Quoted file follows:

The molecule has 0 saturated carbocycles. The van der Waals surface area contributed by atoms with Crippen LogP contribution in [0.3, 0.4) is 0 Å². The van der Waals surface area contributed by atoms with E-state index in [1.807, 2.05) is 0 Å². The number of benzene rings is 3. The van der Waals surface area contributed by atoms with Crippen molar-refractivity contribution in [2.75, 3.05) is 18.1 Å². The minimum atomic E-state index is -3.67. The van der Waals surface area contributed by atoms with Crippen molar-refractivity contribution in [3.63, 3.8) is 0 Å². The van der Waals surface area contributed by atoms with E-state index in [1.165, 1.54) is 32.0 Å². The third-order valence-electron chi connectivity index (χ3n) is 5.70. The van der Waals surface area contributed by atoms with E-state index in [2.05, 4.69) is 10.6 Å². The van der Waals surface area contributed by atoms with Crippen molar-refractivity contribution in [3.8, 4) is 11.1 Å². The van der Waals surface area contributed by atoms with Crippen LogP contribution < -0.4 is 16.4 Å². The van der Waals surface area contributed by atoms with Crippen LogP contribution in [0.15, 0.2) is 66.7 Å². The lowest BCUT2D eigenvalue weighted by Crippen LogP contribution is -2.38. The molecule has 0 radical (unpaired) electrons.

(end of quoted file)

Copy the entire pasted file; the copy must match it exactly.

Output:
The molecule has 0 saturated carbocycles. The van der Waals surface area contributed by atoms with Crippen LogP contribution in [0.3, 0.4) is 0 Å². The van der Waals surface area contributed by atoms with E-state index in [1.807, 2.05) is 0 Å². The number of benzene rings is 3. The van der Waals surface area contributed by atoms with Crippen molar-refractivity contribution in [2.75, 3.05) is 18.1 Å². The minimum atomic E-state index is -3.67. The van der Waals surface area contributed by atoms with Crippen molar-refractivity contribution in [3.63, 3.8) is 0 Å². The van der Waals surface area contributed by atoms with E-state index in [1.165, 1.54) is 32.0 Å². The third-order valence-electron chi connectivity index (χ3n) is 5.70. The van der Waals surface area contributed by atoms with E-state index in [2.05, 4.69) is 10.6 Å². The van der Waals surface area contributed by atoms with Crippen molar-refractivity contribution in [3.8, 4) is 11.1 Å². The van der Waals surface area contributed by atoms with Crippen LogP contribution < -0.4 is 16.4 Å². The van der Waals surface area contributed by atoms with Crippen LogP contribution in [0.15, 0.2) is 66.7 Å². The lowest BCUT2D eigenvalue weighted by Crippen LogP contribution is -2.38. The molecule has 0 radical (unpaired) electrons.